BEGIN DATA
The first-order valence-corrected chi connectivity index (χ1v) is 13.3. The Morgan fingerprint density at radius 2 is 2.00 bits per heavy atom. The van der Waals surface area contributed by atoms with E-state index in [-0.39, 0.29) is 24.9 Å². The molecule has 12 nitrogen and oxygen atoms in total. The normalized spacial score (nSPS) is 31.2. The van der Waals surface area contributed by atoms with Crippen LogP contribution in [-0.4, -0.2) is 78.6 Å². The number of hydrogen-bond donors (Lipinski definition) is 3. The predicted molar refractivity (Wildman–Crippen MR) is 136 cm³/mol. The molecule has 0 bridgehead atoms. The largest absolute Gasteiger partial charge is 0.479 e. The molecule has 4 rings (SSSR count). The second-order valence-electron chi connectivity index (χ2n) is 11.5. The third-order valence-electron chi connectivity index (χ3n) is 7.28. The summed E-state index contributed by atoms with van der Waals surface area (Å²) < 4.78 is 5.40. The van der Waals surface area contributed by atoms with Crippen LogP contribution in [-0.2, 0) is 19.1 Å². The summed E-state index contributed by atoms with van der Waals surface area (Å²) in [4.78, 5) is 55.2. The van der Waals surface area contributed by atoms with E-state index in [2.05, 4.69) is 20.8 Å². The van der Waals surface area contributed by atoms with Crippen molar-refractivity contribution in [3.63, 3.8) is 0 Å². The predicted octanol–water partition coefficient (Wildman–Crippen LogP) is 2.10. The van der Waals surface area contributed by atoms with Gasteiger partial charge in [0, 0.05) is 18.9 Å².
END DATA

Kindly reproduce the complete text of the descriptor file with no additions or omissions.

The first-order valence-corrected chi connectivity index (χ1v) is 13.3. The Morgan fingerprint density at radius 2 is 2.00 bits per heavy atom. The van der Waals surface area contributed by atoms with E-state index in [-0.39, 0.29) is 24.9 Å². The molecule has 12 nitrogen and oxygen atoms in total. The normalized spacial score (nSPS) is 31.2. The van der Waals surface area contributed by atoms with Crippen LogP contribution in [-0.4, -0.2) is 78.6 Å². The number of hydrogen-bond donors (Lipinski definition) is 3. The predicted molar refractivity (Wildman–Crippen MR) is 136 cm³/mol. The molecule has 0 bridgehead atoms. The largest absolute Gasteiger partial charge is 0.479 e. The molecule has 4 rings (SSSR count). The second-order valence-electron chi connectivity index (χ2n) is 11.5. The third-order valence-electron chi connectivity index (χ3n) is 7.28. The summed E-state index contributed by atoms with van der Waals surface area (Å²) < 4.78 is 5.40. The van der Waals surface area contributed by atoms with Crippen LogP contribution in [-0.2, 0) is 19.1 Å². The summed E-state index contributed by atoms with van der Waals surface area (Å²) in [4.78, 5) is 55.2. The van der Waals surface area contributed by atoms with E-state index in [2.05, 4.69) is 20.8 Å². The van der Waals surface area contributed by atoms with Crippen molar-refractivity contribution in [3.63, 3.8) is 0 Å². The predicted octanol–water partition coefficient (Wildman–Crippen LogP) is 2.10. The van der Waals surface area contributed by atoms with Gasteiger partial charge in [0, 0.05) is 18.9 Å².